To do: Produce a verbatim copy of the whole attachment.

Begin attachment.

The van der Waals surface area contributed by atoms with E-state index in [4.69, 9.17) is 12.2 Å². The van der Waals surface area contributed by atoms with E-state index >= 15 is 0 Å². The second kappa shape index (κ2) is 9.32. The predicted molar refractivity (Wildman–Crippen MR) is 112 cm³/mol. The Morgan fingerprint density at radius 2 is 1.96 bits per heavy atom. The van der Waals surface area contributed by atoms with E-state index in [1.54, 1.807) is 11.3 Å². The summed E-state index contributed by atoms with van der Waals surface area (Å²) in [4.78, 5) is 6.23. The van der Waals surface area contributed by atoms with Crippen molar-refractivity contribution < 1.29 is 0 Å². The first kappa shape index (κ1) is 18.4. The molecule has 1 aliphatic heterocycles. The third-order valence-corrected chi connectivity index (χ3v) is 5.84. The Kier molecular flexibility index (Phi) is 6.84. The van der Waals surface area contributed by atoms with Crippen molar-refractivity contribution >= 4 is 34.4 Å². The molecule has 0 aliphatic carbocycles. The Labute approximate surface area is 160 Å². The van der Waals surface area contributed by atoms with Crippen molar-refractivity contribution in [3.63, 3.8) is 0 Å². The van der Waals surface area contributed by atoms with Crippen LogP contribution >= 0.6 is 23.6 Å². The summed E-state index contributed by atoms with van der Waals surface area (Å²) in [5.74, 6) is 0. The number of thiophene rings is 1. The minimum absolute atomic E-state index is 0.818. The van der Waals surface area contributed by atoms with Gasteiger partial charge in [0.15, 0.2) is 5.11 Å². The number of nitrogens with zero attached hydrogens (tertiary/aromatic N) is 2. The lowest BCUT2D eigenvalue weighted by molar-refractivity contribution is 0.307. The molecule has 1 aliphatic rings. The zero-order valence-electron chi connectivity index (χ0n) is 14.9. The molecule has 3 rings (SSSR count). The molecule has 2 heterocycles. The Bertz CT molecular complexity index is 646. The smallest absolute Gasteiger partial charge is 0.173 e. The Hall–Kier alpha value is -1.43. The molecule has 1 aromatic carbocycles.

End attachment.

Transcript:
The van der Waals surface area contributed by atoms with E-state index in [4.69, 9.17) is 12.2 Å². The van der Waals surface area contributed by atoms with E-state index >= 15 is 0 Å². The second kappa shape index (κ2) is 9.32. The predicted molar refractivity (Wildman–Crippen MR) is 112 cm³/mol. The Morgan fingerprint density at radius 2 is 1.96 bits per heavy atom. The van der Waals surface area contributed by atoms with E-state index in [1.54, 1.807) is 11.3 Å². The summed E-state index contributed by atoms with van der Waals surface area (Å²) in [4.78, 5) is 6.23. The van der Waals surface area contributed by atoms with Crippen molar-refractivity contribution < 1.29 is 0 Å². The first kappa shape index (κ1) is 18.4. The molecule has 1 aliphatic heterocycles. The third-order valence-corrected chi connectivity index (χ3v) is 5.84. The Kier molecular flexibility index (Phi) is 6.84. The van der Waals surface area contributed by atoms with Crippen molar-refractivity contribution >= 4 is 34.4 Å². The molecule has 0 aliphatic carbocycles. The Labute approximate surface area is 160 Å². The van der Waals surface area contributed by atoms with Crippen molar-refractivity contribution in [3.63, 3.8) is 0 Å². The van der Waals surface area contributed by atoms with Crippen LogP contribution >= 0.6 is 23.6 Å². The summed E-state index contributed by atoms with van der Waals surface area (Å²) in [5.74, 6) is 0. The number of thiophene rings is 1. The minimum absolute atomic E-state index is 0.818. The van der Waals surface area contributed by atoms with Gasteiger partial charge in [0.15, 0.2) is 5.11 Å². The number of nitrogens with zero attached hydrogens (tertiary/aromatic N) is 2. The lowest BCUT2D eigenvalue weighted by molar-refractivity contribution is 0.307. The molecule has 1 aliphatic rings. The zero-order valence-electron chi connectivity index (χ0n) is 14.9. The molecule has 3 rings (SSSR count). The molecule has 2 heterocycles. The Bertz CT molecular complexity index is 646. The smallest absolute Gasteiger partial charge is 0.173 e. The Hall–Kier alpha value is -1.43. The molecule has 1 aromatic carbocycles.